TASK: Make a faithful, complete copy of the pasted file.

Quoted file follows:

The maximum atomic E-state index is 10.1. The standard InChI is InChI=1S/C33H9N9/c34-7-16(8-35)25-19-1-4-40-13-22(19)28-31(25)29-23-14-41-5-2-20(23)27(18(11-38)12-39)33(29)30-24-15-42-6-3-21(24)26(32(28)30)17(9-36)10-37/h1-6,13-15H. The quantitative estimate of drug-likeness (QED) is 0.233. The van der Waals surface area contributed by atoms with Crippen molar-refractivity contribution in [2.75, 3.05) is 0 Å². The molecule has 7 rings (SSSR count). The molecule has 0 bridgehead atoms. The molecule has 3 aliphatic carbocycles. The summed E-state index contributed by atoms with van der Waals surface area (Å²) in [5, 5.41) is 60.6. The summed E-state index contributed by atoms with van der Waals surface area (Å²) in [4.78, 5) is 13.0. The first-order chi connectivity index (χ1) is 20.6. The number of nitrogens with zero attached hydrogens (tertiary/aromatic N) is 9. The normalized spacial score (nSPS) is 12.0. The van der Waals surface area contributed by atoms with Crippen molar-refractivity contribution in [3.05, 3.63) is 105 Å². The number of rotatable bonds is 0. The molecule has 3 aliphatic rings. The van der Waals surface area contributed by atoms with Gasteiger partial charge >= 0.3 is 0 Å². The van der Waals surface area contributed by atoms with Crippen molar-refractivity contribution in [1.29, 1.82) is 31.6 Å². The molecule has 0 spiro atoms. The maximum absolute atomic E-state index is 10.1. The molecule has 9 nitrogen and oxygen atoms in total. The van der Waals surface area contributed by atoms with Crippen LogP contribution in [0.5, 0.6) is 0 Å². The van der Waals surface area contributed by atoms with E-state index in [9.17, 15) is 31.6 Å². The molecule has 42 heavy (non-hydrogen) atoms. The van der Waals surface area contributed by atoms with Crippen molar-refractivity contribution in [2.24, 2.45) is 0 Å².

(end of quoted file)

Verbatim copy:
The maximum atomic E-state index is 10.1. The standard InChI is InChI=1S/C33H9N9/c34-7-16(8-35)25-19-1-4-40-13-22(19)28-31(25)29-23-14-41-5-2-20(23)27(18(11-38)12-39)33(29)30-24-15-42-6-3-21(24)26(32(28)30)17(9-36)10-37/h1-6,13-15H. The quantitative estimate of drug-likeness (QED) is 0.233. The van der Waals surface area contributed by atoms with Crippen molar-refractivity contribution in [2.75, 3.05) is 0 Å². The molecule has 7 rings (SSSR count). The molecule has 0 bridgehead atoms. The molecule has 3 aliphatic carbocycles. The summed E-state index contributed by atoms with van der Waals surface area (Å²) in [5, 5.41) is 60.6. The summed E-state index contributed by atoms with van der Waals surface area (Å²) in [4.78, 5) is 13.0. The first-order chi connectivity index (χ1) is 20.6. The number of nitrogens with zero attached hydrogens (tertiary/aromatic N) is 9. The normalized spacial score (nSPS) is 12.0. The van der Waals surface area contributed by atoms with Crippen molar-refractivity contribution in [3.05, 3.63) is 105 Å². The number of rotatable bonds is 0. The molecule has 3 aliphatic rings. The van der Waals surface area contributed by atoms with Gasteiger partial charge >= 0.3 is 0 Å². The van der Waals surface area contributed by atoms with Crippen molar-refractivity contribution in [1.29, 1.82) is 31.6 Å². The molecule has 0 spiro atoms. The maximum absolute atomic E-state index is 10.1. The molecule has 9 nitrogen and oxygen atoms in total. The van der Waals surface area contributed by atoms with Crippen LogP contribution in [0.5, 0.6) is 0 Å². The van der Waals surface area contributed by atoms with E-state index in [9.17, 15) is 31.6 Å². The molecule has 42 heavy (non-hydrogen) atoms. The van der Waals surface area contributed by atoms with Crippen molar-refractivity contribution in [2.24, 2.45) is 0 Å².